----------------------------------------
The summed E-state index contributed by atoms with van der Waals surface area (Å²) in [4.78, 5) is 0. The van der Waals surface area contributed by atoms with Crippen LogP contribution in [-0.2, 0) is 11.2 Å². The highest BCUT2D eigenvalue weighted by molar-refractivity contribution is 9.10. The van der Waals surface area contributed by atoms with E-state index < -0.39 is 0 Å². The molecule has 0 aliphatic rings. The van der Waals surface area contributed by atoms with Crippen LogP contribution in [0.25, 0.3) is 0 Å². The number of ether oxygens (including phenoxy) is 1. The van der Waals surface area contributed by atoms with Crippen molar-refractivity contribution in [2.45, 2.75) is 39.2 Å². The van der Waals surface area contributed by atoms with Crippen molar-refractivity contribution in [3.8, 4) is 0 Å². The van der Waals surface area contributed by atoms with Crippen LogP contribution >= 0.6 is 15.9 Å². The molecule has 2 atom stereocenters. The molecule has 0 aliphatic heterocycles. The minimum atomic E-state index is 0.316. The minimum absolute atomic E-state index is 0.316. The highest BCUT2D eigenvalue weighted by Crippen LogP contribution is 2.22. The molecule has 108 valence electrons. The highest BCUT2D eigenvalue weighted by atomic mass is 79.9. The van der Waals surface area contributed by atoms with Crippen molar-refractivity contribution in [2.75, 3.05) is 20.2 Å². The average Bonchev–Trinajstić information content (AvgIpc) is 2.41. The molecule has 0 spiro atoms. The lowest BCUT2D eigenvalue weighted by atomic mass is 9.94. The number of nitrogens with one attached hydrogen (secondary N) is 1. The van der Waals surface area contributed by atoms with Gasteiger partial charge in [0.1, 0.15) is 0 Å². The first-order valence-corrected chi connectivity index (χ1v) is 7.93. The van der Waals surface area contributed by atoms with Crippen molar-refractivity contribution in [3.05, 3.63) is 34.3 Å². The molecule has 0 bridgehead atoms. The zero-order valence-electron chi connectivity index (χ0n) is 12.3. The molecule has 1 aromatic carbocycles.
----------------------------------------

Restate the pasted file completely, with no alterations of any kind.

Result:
The summed E-state index contributed by atoms with van der Waals surface area (Å²) in [4.78, 5) is 0. The van der Waals surface area contributed by atoms with Crippen LogP contribution in [-0.2, 0) is 11.2 Å². The highest BCUT2D eigenvalue weighted by molar-refractivity contribution is 9.10. The van der Waals surface area contributed by atoms with E-state index < -0.39 is 0 Å². The molecule has 0 aliphatic rings. The van der Waals surface area contributed by atoms with Crippen LogP contribution in [0.25, 0.3) is 0 Å². The number of ether oxygens (including phenoxy) is 1. The van der Waals surface area contributed by atoms with Crippen molar-refractivity contribution in [2.45, 2.75) is 39.2 Å². The van der Waals surface area contributed by atoms with Crippen molar-refractivity contribution in [3.8, 4) is 0 Å². The van der Waals surface area contributed by atoms with Crippen LogP contribution >= 0.6 is 15.9 Å². The molecule has 2 atom stereocenters. The molecule has 0 aliphatic heterocycles. The minimum atomic E-state index is 0.316. The minimum absolute atomic E-state index is 0.316. The highest BCUT2D eigenvalue weighted by Crippen LogP contribution is 2.22. The molecule has 108 valence electrons. The highest BCUT2D eigenvalue weighted by atomic mass is 79.9. The van der Waals surface area contributed by atoms with Crippen molar-refractivity contribution in [2.75, 3.05) is 20.2 Å². The average Bonchev–Trinajstić information content (AvgIpc) is 2.41. The molecule has 0 spiro atoms. The lowest BCUT2D eigenvalue weighted by atomic mass is 9.94. The number of nitrogens with one attached hydrogen (secondary N) is 1. The van der Waals surface area contributed by atoms with Gasteiger partial charge in [0.1, 0.15) is 0 Å². The first-order valence-corrected chi connectivity index (χ1v) is 7.93. The van der Waals surface area contributed by atoms with Crippen molar-refractivity contribution in [3.05, 3.63) is 34.3 Å². The molecule has 0 bridgehead atoms. The zero-order valence-electron chi connectivity index (χ0n) is 12.3. The molecule has 1 aromatic carbocycles.